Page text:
N.Y. man plans to relaunch Space Food Sticks in 2006
A few years ago, Eric Lefcowitz had an idea that was out of this world. He set up a Web site to gauge public interest in reviving a snack food not seen in American grocery stores for decades - Space Food Sticks. "A lot of people talked about how ...
A few years ago, Eric Lefcowitz had an idea that was out of this world.
He set up a Web site to gauge public interest in reviving a snack food not seen in American grocery stores for decades - Space Food Sticks.
"A lot of people talked about how much they really wanted them to come back," Lefcowitz said from his home in Port Washington, N.Y.
"In a way, they (Space Food Sticks) were just ahead of their time," he said, describing the chewy, foil-wrapped food product as a forerunner to the nutritious energy bars on the market today.
The sticks hit store shelves around the time the Apollo space project was sending astronauts to the moon, and their popularity waned along with public interest in the space program.
A company in Australia makes something akin to the original food sticks, but after trying to market them here Lefcowitz decided to revamp them from the ground up.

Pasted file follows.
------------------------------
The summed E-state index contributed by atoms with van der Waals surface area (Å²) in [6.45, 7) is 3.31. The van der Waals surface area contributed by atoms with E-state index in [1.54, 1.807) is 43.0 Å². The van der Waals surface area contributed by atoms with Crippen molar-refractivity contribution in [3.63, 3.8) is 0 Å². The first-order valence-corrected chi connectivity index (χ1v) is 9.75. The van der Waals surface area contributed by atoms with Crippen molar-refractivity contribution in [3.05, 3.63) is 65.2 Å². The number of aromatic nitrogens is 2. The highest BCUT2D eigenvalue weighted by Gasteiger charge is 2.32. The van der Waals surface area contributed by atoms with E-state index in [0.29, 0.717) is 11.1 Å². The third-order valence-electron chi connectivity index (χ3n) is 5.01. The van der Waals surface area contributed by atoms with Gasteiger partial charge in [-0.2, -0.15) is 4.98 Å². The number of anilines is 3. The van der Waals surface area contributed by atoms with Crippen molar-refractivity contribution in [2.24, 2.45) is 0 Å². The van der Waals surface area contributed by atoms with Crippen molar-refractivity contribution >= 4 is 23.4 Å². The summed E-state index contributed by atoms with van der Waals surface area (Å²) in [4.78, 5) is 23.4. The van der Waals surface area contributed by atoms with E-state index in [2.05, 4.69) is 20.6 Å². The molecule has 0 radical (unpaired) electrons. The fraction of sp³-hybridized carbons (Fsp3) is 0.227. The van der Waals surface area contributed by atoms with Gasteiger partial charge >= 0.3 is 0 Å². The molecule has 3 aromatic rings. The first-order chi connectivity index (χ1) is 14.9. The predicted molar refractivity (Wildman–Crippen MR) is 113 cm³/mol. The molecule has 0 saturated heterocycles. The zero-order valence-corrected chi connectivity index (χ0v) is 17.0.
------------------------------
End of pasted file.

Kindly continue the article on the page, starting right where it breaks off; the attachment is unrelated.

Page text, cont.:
He teamed up with a food engineer who put together a new formula based on the original Space Food Stick ingredients, and Lefcowitz plans to relaunch the brand early in 2006.
"The really good surprise is, they taste great," Lefcowitz said.
He said while Space Food Sticks probably flew on NASA flights, they were intended as an emergency food supply and probably weren't consumed in outer space.
Nonetheless, they remain a symbol in many people's minds, Lefcowitz said.
"That whole concept of eating foods that the astronauts ate seems to come from a different time," he said.
"I wanted to preserve the whimsy that was implicit in the original product."
Readers can reach Forum reporter Dave Olson at (701) 241-5555